Knightly Bird Vows: A Case Study in Late Medieval Courtly Culture
By Liel Boyce
Master’s Thesis, Brigham Young University, 2012
Abstract: In the late Middle Ages, there was a series of instances wherein knights vowed upon birds. Two of these, the first and the last, are historical events: The Feast of the Swans with Edward I in England on 22 May 1306 and the Feast of the Pheasant with Philip the Good in the duchy of Burgundy on 17 February 1454. Edward I held the Feast of the Swans as part of his son’s dubbing ceremony, including the entire court taking vows on two swans. The Feast of the Pheasant was an elaborate banquet that Philip the Good used to gather support for a crusade. The other three are literary texts: the Voeux du paon, the Voeux de l’épervier, and the Voeux du héron. The Voeux du Paon contains an account of a group of nobility connected to Alexander the Great at a truce banquet. One of the prisoners accidentally kills a lady’s peacock and the group decides to take vows on it before recommencing battle. The Voeux de l’épervier concerns Henry VII of Luxembourg en route to Italy to claim the title of Holy Roman Emperor. One of his knights accidentally kills a sparrowhawk and they decide, as a court, to take vows on it. Lastly, the Voeux du héron depicts Robert d’Artois inciting Edward III to initiate the Hundred Years’ War over a heron. Each of these instances creates a sub-set, the bird vow cycle, within medieval vowing tradition.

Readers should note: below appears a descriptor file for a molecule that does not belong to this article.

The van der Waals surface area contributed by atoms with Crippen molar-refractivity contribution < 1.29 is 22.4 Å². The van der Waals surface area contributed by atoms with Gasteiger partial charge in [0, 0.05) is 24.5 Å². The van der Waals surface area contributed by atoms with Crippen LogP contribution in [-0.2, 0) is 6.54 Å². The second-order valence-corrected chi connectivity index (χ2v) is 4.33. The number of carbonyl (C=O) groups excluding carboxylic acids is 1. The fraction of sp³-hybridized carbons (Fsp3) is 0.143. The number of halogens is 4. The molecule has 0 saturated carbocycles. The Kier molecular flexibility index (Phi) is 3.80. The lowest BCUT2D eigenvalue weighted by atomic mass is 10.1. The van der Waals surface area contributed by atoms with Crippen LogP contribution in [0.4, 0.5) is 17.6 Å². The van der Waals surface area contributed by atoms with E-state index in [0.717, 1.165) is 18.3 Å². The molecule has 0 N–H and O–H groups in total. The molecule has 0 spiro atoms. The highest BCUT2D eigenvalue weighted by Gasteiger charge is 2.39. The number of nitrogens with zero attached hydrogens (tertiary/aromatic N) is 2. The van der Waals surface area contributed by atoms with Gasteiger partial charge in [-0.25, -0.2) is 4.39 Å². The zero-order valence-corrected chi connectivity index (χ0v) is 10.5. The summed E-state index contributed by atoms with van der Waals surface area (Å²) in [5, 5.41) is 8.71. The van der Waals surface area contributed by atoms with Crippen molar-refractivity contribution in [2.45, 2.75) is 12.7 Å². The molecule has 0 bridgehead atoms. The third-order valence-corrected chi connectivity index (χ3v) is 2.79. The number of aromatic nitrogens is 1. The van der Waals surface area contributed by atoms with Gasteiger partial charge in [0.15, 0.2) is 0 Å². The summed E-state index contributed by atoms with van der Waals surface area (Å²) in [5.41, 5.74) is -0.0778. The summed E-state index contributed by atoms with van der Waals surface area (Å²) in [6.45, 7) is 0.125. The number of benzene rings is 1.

The origin of the bird vow cycle lies within that vowing tradition. John L. Grigsby has declared these instances as a crystallization of the gab convention of medieval literature. However, Grigsby ignored the Feast of the Swans and the Feast of the Pheasant since he was concentrated on defining a literary genre. This thesis attempts to show the bird vow cycle as connected this this literary tradition, but also a crystallization of the courtly culture that had developped in the late Middle Ages. It also attempts to show the origins of this cycle—it not only came out of a vowing tradition, but also is tied to King Arthur traditions. The culture of the late Middle Ages was nostalgic and looking back towards an idealistic version of the past— whether in legends like Arthur or historical figures like Alexander. Thus, the knightly bird vow cycle was a particular example of that fantasy in their culture.
In conclusion, this thesis not only gathers together what literature there is on the knightly bird vow cycle, but it places it within a literary and historical context. The knightly bird vow cycle would not have been possible without a culture obsessed with fantasy and idealistic courtly culture.